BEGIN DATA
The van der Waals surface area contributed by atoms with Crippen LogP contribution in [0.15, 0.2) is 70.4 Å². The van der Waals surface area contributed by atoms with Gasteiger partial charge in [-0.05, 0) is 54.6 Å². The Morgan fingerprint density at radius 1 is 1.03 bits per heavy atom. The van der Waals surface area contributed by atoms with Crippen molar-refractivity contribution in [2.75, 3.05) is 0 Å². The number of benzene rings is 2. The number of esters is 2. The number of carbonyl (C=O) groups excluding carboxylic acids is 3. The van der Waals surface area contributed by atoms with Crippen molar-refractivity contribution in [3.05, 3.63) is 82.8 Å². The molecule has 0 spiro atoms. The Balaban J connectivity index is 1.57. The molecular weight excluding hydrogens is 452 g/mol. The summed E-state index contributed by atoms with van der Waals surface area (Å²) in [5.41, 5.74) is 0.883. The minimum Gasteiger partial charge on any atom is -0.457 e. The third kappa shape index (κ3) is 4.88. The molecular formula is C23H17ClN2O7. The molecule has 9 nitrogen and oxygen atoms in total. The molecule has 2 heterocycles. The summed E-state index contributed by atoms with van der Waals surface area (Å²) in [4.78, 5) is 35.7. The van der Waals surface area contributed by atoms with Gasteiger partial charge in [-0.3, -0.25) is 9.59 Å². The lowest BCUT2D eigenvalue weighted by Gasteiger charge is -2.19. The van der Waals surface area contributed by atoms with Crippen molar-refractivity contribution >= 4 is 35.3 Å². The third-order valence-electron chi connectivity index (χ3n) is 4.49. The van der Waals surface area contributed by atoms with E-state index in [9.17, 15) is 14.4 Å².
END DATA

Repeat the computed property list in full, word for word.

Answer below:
The van der Waals surface area contributed by atoms with Crippen LogP contribution in [0.15, 0.2) is 70.4 Å². The van der Waals surface area contributed by atoms with Gasteiger partial charge in [-0.05, 0) is 54.6 Å². The Morgan fingerprint density at radius 1 is 1.03 bits per heavy atom. The van der Waals surface area contributed by atoms with Crippen molar-refractivity contribution in [2.75, 3.05) is 0 Å². The number of benzene rings is 2. The number of esters is 2. The number of carbonyl (C=O) groups excluding carboxylic acids is 3. The van der Waals surface area contributed by atoms with Crippen molar-refractivity contribution in [3.05, 3.63) is 82.8 Å². The molecule has 0 spiro atoms. The Balaban J connectivity index is 1.57. The molecular weight excluding hydrogens is 452 g/mol. The summed E-state index contributed by atoms with van der Waals surface area (Å²) in [5.41, 5.74) is 0.883. The minimum Gasteiger partial charge on any atom is -0.457 e. The third kappa shape index (κ3) is 4.88. The molecular formula is C23H17ClN2O7. The molecule has 9 nitrogen and oxygen atoms in total. The molecule has 2 heterocycles. The summed E-state index contributed by atoms with van der Waals surface area (Å²) in [4.78, 5) is 35.7. The van der Waals surface area contributed by atoms with Gasteiger partial charge in [-0.3, -0.25) is 9.59 Å². The lowest BCUT2D eigenvalue weighted by Gasteiger charge is -2.19. The van der Waals surface area contributed by atoms with Crippen molar-refractivity contribution >= 4 is 35.3 Å². The third-order valence-electron chi connectivity index (χ3n) is 4.49. The van der Waals surface area contributed by atoms with E-state index in [9.17, 15) is 14.4 Å².